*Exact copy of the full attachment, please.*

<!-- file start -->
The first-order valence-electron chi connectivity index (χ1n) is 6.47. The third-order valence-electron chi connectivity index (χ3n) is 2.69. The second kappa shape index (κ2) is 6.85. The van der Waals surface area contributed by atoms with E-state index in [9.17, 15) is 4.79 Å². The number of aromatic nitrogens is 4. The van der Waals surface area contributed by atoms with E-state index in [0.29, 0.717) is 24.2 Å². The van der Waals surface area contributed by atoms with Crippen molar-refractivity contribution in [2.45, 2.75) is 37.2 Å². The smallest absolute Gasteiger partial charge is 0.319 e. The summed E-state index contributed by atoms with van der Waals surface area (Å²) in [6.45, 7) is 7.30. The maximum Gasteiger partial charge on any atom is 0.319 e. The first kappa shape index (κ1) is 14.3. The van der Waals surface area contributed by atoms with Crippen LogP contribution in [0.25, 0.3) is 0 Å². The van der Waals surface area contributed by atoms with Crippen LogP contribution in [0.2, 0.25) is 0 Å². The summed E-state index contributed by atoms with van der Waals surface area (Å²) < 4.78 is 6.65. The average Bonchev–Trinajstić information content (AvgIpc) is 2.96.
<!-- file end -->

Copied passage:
The first-order valence-electron chi connectivity index (χ1n) is 6.47. The third-order valence-electron chi connectivity index (χ3n) is 2.69. The second kappa shape index (κ2) is 6.85. The van der Waals surface area contributed by atoms with E-state index in [9.17, 15) is 4.79 Å². The number of aromatic nitrogens is 4. The van der Waals surface area contributed by atoms with E-state index in [0.29, 0.717) is 24.2 Å². The van der Waals surface area contributed by atoms with Crippen molar-refractivity contribution in [2.45, 2.75) is 37.2 Å². The smallest absolute Gasteiger partial charge is 0.319 e. The summed E-state index contributed by atoms with van der Waals surface area (Å²) in [6.45, 7) is 7.30. The maximum Gasteiger partial charge on any atom is 0.319 e. The first kappa shape index (κ1) is 14.3. The van der Waals surface area contributed by atoms with Crippen LogP contribution in [0.25, 0.3) is 0 Å². The van der Waals surface area contributed by atoms with Crippen LogP contribution in [0.2, 0.25) is 0 Å². The summed E-state index contributed by atoms with van der Waals surface area (Å²) < 4.78 is 6.65. The average Bonchev–Trinajstić information content (AvgIpc) is 2.96.